The United States in the World Arena: An Essay in Recent History

By W. W. Rostow | Go to book overview

PART II.
THE MILITARY EXPERIENCE: THREE DIMENSIONS OF INNOVATION

9. Science, Technology, and War

During the Second World War military practice became linked as never before to the world of science and technology. This special and hitherto remote world was, of its own intellectual momentum, entering an almost explosive stage of growth at the end of the 1930's. The problem of innovation and the society's capacity to generate creative intellectual performance and to organize it for public purposes thus became central to the maintenance of the national interest. Here, in the most concrete way, was a test of whether the national style was capable of yielding a performance which would protect the national interest.

The emergence of the problem of military innovation at the highest levels of American public life suddenly heightened the importance of questions hitherto of secondary concern in the society. What was the relation between basic science, technology, and military strength? What kinds of men were most effective in military innovation? How should they be organized and their thoughts related to national policy as a whole?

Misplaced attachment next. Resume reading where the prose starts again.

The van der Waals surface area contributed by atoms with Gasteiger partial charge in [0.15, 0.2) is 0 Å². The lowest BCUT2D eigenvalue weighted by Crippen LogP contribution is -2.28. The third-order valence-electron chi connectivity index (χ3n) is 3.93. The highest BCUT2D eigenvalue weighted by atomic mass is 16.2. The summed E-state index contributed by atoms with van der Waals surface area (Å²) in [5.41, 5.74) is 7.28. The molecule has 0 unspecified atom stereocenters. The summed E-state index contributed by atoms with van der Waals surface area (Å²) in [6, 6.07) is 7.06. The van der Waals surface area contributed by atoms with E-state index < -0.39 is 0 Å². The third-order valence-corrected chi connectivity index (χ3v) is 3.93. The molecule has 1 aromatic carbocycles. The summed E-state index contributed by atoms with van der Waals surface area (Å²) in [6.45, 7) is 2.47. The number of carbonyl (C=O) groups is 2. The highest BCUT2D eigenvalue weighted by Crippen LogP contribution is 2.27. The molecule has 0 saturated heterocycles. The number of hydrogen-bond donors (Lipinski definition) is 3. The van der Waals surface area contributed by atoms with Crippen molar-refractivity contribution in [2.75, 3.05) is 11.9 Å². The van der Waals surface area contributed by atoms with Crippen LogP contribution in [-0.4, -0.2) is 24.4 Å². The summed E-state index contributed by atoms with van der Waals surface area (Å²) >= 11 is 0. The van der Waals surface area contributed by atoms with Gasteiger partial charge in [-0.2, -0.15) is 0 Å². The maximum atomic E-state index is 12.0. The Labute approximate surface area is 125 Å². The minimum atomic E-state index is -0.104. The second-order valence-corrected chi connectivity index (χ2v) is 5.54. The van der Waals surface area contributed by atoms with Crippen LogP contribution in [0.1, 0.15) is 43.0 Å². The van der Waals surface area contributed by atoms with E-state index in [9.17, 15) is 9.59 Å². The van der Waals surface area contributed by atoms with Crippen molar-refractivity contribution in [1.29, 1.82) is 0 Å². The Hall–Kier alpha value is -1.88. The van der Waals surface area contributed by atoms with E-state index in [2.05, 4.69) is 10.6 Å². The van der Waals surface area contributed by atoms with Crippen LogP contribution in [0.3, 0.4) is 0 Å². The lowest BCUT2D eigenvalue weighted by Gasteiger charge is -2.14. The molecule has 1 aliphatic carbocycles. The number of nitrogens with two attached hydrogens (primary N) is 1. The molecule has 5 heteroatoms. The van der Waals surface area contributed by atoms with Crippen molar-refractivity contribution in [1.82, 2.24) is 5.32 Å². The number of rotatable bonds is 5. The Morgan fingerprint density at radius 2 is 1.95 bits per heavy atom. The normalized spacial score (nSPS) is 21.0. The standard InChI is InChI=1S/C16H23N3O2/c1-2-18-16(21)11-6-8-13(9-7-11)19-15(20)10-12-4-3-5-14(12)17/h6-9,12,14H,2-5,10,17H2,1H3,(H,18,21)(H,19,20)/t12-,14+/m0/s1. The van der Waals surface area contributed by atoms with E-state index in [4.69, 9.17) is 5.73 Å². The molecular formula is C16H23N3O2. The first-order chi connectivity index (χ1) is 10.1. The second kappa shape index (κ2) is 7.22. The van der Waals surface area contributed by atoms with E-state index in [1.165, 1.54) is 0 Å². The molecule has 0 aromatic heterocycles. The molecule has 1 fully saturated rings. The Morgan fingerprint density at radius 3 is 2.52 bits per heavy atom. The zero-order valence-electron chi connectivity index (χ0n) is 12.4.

Although these questions entered American public life during the Second World War, their importance was heightened rather than diminished by events after 1945. It is worth while, therefore, to look at the experience of innovation during the Second World War not merely as part of the national saga but in the light of these persistent underlying questions.


THE SOURCES OF INVENTION

The relationship between basic science and technology and the development of new military instruments stems from the character of science and technology itself.

The history of a given branch of technology is reasonably consistent and shapely. From some new (or occasionally long-familiar) proposition in fundamental science there is an initial breakthrough in the form of a method or

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